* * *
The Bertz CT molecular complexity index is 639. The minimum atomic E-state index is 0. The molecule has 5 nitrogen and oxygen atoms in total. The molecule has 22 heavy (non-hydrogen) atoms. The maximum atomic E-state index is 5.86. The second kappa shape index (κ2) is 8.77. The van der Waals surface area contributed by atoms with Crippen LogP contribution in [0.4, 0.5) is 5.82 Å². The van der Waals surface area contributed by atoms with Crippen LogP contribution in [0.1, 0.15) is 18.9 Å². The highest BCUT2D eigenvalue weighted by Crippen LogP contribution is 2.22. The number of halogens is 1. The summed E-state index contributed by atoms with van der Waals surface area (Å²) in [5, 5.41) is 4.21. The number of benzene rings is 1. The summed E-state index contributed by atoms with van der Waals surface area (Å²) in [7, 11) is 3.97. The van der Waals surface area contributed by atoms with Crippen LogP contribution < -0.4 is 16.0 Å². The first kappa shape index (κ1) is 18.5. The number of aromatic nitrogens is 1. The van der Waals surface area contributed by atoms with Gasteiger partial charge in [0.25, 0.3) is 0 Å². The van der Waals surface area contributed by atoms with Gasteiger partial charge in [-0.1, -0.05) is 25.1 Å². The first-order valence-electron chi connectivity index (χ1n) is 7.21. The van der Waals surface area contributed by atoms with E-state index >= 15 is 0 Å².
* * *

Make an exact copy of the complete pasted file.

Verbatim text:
The Bertz CT molecular complexity index is 639. The minimum atomic E-state index is 0. The molecule has 5 nitrogen and oxygen atoms in total. The molecule has 22 heavy (non-hydrogen) atoms. The maximum atomic E-state index is 5.86. The second kappa shape index (κ2) is 8.77. The van der Waals surface area contributed by atoms with Crippen LogP contribution in [0.4, 0.5) is 5.82 Å². The van der Waals surface area contributed by atoms with Crippen LogP contribution in [0.1, 0.15) is 18.9 Å². The highest BCUT2D eigenvalue weighted by Crippen LogP contribution is 2.22. The number of halogens is 1. The summed E-state index contributed by atoms with van der Waals surface area (Å²) in [5, 5.41) is 4.21. The number of benzene rings is 1. The summed E-state index contributed by atoms with van der Waals surface area (Å²) in [7, 11) is 3.97. The van der Waals surface area contributed by atoms with Crippen LogP contribution < -0.4 is 16.0 Å². The first kappa shape index (κ1) is 18.5. The number of aromatic nitrogens is 1. The van der Waals surface area contributed by atoms with Gasteiger partial charge in [0.25, 0.3) is 0 Å². The van der Waals surface area contributed by atoms with Gasteiger partial charge in [-0.1, -0.05) is 25.1 Å². The first-order valence-electron chi connectivity index (χ1n) is 7.21. The van der Waals surface area contributed by atoms with E-state index >= 15 is 0 Å².